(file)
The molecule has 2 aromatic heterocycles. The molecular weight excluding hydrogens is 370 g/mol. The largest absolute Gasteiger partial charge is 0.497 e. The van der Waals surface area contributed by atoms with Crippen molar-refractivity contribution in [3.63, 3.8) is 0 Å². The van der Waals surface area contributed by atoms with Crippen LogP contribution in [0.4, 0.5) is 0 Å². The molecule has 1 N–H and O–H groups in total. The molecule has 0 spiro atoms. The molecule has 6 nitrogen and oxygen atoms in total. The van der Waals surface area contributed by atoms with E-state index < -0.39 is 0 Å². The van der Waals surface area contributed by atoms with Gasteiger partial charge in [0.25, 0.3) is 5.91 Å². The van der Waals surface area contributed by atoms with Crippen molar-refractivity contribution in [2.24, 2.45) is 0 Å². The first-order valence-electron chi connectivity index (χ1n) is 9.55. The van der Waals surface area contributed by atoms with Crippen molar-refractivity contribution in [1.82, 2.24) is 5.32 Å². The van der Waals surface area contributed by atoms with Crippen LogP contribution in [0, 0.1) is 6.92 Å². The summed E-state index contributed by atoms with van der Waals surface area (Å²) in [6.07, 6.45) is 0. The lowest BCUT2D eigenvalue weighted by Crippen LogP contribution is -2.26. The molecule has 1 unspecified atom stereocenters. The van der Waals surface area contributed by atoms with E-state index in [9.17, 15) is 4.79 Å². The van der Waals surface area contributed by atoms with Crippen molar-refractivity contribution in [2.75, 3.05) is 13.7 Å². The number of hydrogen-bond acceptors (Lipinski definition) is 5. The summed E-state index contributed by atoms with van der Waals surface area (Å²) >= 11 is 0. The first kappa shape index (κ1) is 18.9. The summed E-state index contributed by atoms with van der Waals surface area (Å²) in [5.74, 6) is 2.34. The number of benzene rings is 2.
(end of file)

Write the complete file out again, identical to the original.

The molecule has 2 aromatic heterocycles. The molecular weight excluding hydrogens is 370 g/mol. The largest absolute Gasteiger partial charge is 0.497 e. The van der Waals surface area contributed by atoms with Crippen molar-refractivity contribution in [3.63, 3.8) is 0 Å². The van der Waals surface area contributed by atoms with Crippen LogP contribution in [0.4, 0.5) is 0 Å². The molecule has 1 N–H and O–H groups in total. The molecule has 0 spiro atoms. The molecule has 6 nitrogen and oxygen atoms in total. The van der Waals surface area contributed by atoms with E-state index < -0.39 is 0 Å². The van der Waals surface area contributed by atoms with Gasteiger partial charge in [0.25, 0.3) is 5.91 Å². The van der Waals surface area contributed by atoms with Crippen molar-refractivity contribution in [2.24, 2.45) is 0 Å². The first-order valence-electron chi connectivity index (χ1n) is 9.55. The van der Waals surface area contributed by atoms with Crippen molar-refractivity contribution in [1.82, 2.24) is 5.32 Å². The van der Waals surface area contributed by atoms with Crippen LogP contribution in [0, 0.1) is 6.92 Å². The summed E-state index contributed by atoms with van der Waals surface area (Å²) in [6.07, 6.45) is 0. The lowest BCUT2D eigenvalue weighted by Crippen LogP contribution is -2.26. The molecule has 1 unspecified atom stereocenters. The van der Waals surface area contributed by atoms with E-state index in [9.17, 15) is 4.79 Å². The van der Waals surface area contributed by atoms with Crippen molar-refractivity contribution in [2.75, 3.05) is 13.7 Å². The number of hydrogen-bond acceptors (Lipinski definition) is 5. The summed E-state index contributed by atoms with van der Waals surface area (Å²) >= 11 is 0. The first kappa shape index (κ1) is 18.9. The summed E-state index contributed by atoms with van der Waals surface area (Å²) in [5.74, 6) is 2.34. The number of benzene rings is 2.